Forty names, games, teams and minutiae making news in college football (Central Arkansas national championship merchandise sold separately):
FIRST QUARTER: HERE GOES … SOMETHING
We have arrived at the soft launch of a strange season. We are tiptoeing into college football, when we are accustomed to a full charge like Ralphie thundering around Folsom Field and a marching band strutting across the grass.
Week Zero featured one game, between FCS opponents. It was an entertaining and exciting game, a welcome return for those of us who have been jonesing since January, but still. Now here comes a nine-game Week One slate that consists of odds and ends—some Group of Five conference alphabet soup, plus BYU-Navy as the downsized headliner on Labor Day night.
Better than nothing, certainly. (As long as playing games doesn’t lead to a virus-related disaster, something The New York Times opined about strongly this weekend.) But certainly not what we’re used to.
The bigger games will come later—unless they thrown off-course by the pandemic. That uncertainty, and the absence of some traditional bedrock programs, creates a conflicted backdrop. We’ve simply never been down a road like this before.
But here we go. This is your scouting report on how the 2020 season will be different from any of the 150 that preceded it.
A stripped-down sensory experience (1).
Aside from auto racing, college football is the loudest of all sports. That will not be the case this fall. Attendance is either drastically reduced or eliminated altogether, which means the distinctive walls of noise created by crowds of 60,000–100,000 will simply not exist. Games will be played in both Death Valleys—LSU’s and Clemson’s—but they will not be the same without the roars. Nor will they be the same without bands blasting out familiar fight songs. Third down for visiting teams will just be third down, as opposed to THIRD DOWN!!! Home-field advantage will be diminished. The games will simply be quieter.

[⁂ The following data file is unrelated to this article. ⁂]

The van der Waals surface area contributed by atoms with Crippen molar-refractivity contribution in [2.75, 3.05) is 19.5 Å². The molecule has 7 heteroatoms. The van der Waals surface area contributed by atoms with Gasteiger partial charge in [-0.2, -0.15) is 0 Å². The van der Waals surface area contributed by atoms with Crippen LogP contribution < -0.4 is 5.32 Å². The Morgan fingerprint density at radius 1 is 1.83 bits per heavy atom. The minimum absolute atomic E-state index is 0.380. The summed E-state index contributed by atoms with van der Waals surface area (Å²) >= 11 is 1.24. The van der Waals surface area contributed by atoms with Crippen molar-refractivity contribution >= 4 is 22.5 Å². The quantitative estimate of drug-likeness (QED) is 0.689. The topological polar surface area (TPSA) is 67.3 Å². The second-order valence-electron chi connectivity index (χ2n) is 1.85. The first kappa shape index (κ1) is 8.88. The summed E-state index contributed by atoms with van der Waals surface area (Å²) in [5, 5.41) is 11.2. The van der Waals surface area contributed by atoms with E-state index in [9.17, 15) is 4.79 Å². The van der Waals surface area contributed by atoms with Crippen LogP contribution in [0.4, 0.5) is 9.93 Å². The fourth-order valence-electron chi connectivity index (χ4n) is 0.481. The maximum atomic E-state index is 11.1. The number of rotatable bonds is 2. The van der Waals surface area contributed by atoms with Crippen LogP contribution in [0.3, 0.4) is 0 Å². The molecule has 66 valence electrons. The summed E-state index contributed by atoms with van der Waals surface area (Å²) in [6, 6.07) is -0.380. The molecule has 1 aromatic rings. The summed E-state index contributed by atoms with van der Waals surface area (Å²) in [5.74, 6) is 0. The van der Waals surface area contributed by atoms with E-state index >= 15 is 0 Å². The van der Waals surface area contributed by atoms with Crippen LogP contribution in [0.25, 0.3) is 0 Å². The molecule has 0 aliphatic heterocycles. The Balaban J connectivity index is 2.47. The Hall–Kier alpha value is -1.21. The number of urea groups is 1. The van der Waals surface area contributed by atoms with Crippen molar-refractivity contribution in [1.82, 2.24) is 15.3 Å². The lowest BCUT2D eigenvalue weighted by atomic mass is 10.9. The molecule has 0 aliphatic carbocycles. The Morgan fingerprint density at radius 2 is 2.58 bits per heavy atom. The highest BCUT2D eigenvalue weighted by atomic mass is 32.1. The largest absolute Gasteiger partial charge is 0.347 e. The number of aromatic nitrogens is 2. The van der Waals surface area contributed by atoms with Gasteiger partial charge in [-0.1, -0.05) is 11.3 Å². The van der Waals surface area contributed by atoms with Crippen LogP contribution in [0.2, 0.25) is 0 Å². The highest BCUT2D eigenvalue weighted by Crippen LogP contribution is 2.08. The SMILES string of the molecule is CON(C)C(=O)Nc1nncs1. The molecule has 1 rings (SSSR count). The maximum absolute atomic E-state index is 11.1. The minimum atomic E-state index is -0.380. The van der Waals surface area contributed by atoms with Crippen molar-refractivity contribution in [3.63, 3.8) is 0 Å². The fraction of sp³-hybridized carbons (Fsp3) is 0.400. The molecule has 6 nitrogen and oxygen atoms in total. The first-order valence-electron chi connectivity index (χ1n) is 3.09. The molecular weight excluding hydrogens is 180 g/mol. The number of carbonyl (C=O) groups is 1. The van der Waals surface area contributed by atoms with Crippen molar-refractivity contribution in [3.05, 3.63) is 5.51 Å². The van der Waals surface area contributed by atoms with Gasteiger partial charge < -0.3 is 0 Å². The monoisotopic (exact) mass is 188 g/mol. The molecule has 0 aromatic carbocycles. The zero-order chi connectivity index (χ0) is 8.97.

The sights will not be the same, either. We won’t watch Script Ohio unfold in the Horseshoe. We won’t gaze at acre upon acre of RVs in Happy Valley. We will not see any sailgating in Seattle, or Traveller galloping into the Coliseum. Blue turf in Boise? Not this fall.
The smells and tastes will be diminished as well. Tailgating has been eliminated in many locales, curtailing the festivals of grilling that customarily take place everywhere football is played.
And, of course, touching is going to be seriously inhibited. Social distancing in the stands and overall limited attendance will curtail the cramped camaraderie of a normal stadium experience. You won’t be high-fiving the stranger next to you, because there will be no stranger next to you. (Maybe an elbow bump with a relative instead.) The arm-in-arm swaying to the “Aggie War Hymn,” to “We Are The Boys From Old Florida,” to the “Missouri Waltz”—those would all be frowned upon by the CDC and Dr. Fauci.
There are few things that match the normal sensory overload of a game day. This year isn’t normal.
More player power (2).
We are ending the summer about where we started it, with police brutality against Black men caught on camera and leading to sizable demonstrations. That has included shows of force from athletes—collegians very much included. Several teams refused to practice at least once within the last week to make their feelings known about what has happened (and keeps happening). Combined with demands for safe COVID-19 protocols and requests for a slice of the revenue pie, college football players have never had more to say and more ways to say it.
Could we ultimately see something like what happened in the NBA playoffs? A wildcat strike that shuts down games? It’s not out of the question. University administrators are anticipating disruptions and planning how to respond. At the very least, there will be gestures, patches, helmet stickers and other forms of social commentary from the players.
There also will be louder calls for compensation, especially when many schools have shut down in-person classes and/or sent most undergraduates home, while maintaining the push toward kickoff. (It’s laughably dishonest to claim the players are regular students in that arrangement.)
College football has for many years circumvented national anthem protests by often having teams in the locker room when the “Star Spangled Banner” is played. That’s always been a coward’s way out. If playing the anthem is important—it has dubious merit before any athletic competition—then do it with the athletes on the field and let them respond as they see fit. Without repercussion.
Less unity (3).
The sport is fractured, and facing one of its biggest challenges ever in terms of national cohesion. Seventy-six schools intend to play FBS football this fall, while 54 will not. BYU is the only FBS school west of El Paso that will play. Notre Dame is the only Power 5 presence in the Indiana-Ohio-Michigan-Illinois-Wisconsin-Minnesota region.